Compare any two graphics cards:
Radeon HD 5870 vs Radeon HD 6870
IntroThe Radeon HD 5870 makes use of a 40 nm design. ATi has clocked the core frequency at 850 MHz. The GDDR5 RAM is set to run at a speed of 1200 MHz on this card. It features 1600(320x5) SPUs along with 80 Texture Address Units and 32 Rasterization Operator Units.
Compare all that to the Radeon HD 6870, which uses a 40 nm design. ATi has clocked the core frequency at 900 MHz. The GDDR5 memory works at a frequency of 1050 MHz on this specific card. It features 1120 SPUs along with 56 TAUs and 32 Rasterization Operator Units.
(No game benchmarks for this combination yet.)
Power Usage and Theoretical Benchmarks
Power Consumption (Max TDP)
In theory, the Radeon HD 5870 should be 14% quicker than the Radeon HD 6870 in general, because of its greater bandwidth. (explain)
Texel RateThe Radeon HD 5870 is a lot (about 35%) more effective at anisotropic filtering than the Radeon HD 6870. (explain)
Pixel RateIf running with lots of anti-aliasing is important to you, then the Radeon HD 6870 is the winner, though only just barely. (explain)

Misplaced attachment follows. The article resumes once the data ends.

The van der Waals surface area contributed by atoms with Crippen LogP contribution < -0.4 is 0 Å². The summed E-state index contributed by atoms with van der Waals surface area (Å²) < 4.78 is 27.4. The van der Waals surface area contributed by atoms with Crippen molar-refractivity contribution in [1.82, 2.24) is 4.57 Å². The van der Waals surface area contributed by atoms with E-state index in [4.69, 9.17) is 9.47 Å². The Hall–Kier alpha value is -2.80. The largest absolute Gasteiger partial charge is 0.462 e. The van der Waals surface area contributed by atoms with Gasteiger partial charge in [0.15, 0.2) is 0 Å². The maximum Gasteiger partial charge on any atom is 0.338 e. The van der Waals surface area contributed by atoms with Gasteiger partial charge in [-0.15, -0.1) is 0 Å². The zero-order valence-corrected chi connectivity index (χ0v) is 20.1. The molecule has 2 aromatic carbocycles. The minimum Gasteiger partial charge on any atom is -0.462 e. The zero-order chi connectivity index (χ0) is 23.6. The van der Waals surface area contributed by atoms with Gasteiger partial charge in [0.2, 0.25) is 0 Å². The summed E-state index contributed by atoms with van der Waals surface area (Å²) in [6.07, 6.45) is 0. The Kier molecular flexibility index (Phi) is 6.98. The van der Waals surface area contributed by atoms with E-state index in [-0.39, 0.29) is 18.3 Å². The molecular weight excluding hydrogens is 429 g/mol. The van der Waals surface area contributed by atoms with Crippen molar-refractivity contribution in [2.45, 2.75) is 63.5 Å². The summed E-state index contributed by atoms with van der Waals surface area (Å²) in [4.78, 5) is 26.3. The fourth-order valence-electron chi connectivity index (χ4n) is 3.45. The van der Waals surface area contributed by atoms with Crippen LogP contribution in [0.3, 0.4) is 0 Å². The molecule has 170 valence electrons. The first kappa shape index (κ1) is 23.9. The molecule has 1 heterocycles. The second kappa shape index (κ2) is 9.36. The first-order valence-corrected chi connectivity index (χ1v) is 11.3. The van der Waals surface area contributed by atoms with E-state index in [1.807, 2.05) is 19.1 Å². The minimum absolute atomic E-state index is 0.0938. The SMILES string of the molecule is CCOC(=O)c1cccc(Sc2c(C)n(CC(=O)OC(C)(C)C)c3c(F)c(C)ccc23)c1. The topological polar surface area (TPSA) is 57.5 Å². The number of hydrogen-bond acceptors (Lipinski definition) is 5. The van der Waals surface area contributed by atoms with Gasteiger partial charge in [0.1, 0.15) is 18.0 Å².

Please note that the above 'benchmarks' are all just theoretical - the results were calculated based on the card's specifications, and real-world performance may (and probably will) vary at least a bit.
Price ComparisonPlease note that the price comparisons are based on search keywords, and might not be the exact same card listed on this page. We have no control over the accuracy of their search results.
Memory Bandwidth: Bandwidth is the maximum amount of information (in units of MB per second) that can be transported over the external memory interface within a second. The number is worked out by multiplying the interface width by its memory speed. In the case of DDR type RAM, the result should be multiplied by 2 once again. If DDR5, multiply by ANOTHER 2x. The higher the bandwidth is, the faster the card will be in general. It especially helps with anti-aliasing, High Dynamic Range and higher screen resolutions.
Texel Rate: Texel rate is the maximum amount of texture map elements (texels) that can be applied per second. This is worked out by multiplying the total texture units of the card by the core clock speed of the chip. The higher this number, the better the graphics card will be at handling texture filtering (anisotropic filtering - AF). It is measured in millions of texels in a second.
Pixel Rate: Pixel rate is the most pixels the graphics card could possibly record to the local memory per second - measured in millions of pixels per second. The number is calculated by multiplying the number of colour ROPs by the clock speed of the card. ROPs (Raster Operations Pipelines - aka Render Output Units) are responsible for filling the screen with pixels (the image). The actual pixel rate is also dependant on quite a few other factors, most notably the memory bandwidth - the lower the memory bandwidth is, the lower the potential to reach the maximum fill rate.